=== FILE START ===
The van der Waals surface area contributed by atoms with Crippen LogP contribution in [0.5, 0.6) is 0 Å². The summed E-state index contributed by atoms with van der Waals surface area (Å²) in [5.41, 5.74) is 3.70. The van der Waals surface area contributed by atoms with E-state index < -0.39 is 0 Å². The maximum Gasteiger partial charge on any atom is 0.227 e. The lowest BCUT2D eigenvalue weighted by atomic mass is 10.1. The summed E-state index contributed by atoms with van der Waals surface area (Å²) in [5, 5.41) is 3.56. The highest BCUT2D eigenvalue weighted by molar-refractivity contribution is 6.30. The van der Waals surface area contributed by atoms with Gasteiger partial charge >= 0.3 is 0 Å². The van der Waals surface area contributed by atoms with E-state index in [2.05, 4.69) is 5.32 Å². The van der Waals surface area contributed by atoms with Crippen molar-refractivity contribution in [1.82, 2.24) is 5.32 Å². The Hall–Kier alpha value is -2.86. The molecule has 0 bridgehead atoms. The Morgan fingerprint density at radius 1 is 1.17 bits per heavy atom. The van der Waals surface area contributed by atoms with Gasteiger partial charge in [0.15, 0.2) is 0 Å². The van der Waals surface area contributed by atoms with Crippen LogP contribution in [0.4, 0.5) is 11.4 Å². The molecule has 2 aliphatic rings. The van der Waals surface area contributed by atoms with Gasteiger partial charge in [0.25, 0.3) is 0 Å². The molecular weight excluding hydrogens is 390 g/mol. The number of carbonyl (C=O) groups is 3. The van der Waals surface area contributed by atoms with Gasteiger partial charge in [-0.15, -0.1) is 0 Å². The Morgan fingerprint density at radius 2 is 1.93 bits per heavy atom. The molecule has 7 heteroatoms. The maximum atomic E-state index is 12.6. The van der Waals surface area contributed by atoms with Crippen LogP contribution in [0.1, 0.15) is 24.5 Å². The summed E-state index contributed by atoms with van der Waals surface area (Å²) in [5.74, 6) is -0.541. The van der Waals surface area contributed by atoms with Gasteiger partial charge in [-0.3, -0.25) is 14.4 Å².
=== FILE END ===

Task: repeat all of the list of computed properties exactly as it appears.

The van der Waals surface area contributed by atoms with Crippen LogP contribution in [0.5, 0.6) is 0 Å². The summed E-state index contributed by atoms with van der Waals surface area (Å²) in [5.41, 5.74) is 3.70. The van der Waals surface area contributed by atoms with E-state index < -0.39 is 0 Å². The maximum Gasteiger partial charge on any atom is 0.227 e. The lowest BCUT2D eigenvalue weighted by atomic mass is 10.1. The summed E-state index contributed by atoms with van der Waals surface area (Å²) in [5, 5.41) is 3.56. The highest BCUT2D eigenvalue weighted by molar-refractivity contribution is 6.30. The van der Waals surface area contributed by atoms with Gasteiger partial charge >= 0.3 is 0 Å². The van der Waals surface area contributed by atoms with E-state index in [2.05, 4.69) is 5.32 Å². The van der Waals surface area contributed by atoms with Crippen molar-refractivity contribution in [1.82, 2.24) is 5.32 Å². The Hall–Kier alpha value is -2.86. The molecule has 0 bridgehead atoms. The Morgan fingerprint density at radius 1 is 1.17 bits per heavy atom. The van der Waals surface area contributed by atoms with Gasteiger partial charge in [0.15, 0.2) is 0 Å². The van der Waals surface area contributed by atoms with Crippen LogP contribution in [0.4, 0.5) is 11.4 Å². The molecule has 2 aliphatic rings. The van der Waals surface area contributed by atoms with Gasteiger partial charge in [0.25, 0.3) is 0 Å². The molecular weight excluding hydrogens is 390 g/mol. The number of carbonyl (C=O) groups is 3. The van der Waals surface area contributed by atoms with Gasteiger partial charge in [-0.15, -0.1) is 0 Å². The Morgan fingerprint density at radius 2 is 1.93 bits per heavy atom. The molecule has 7 heteroatoms. The maximum atomic E-state index is 12.6. The van der Waals surface area contributed by atoms with Crippen LogP contribution in [0.1, 0.15) is 24.5 Å². The summed E-state index contributed by atoms with van der Waals surface area (Å²) in [5.74, 6) is -0.541. The van der Waals surface area contributed by atoms with Gasteiger partial charge in [-0.3, -0.25) is 14.4 Å².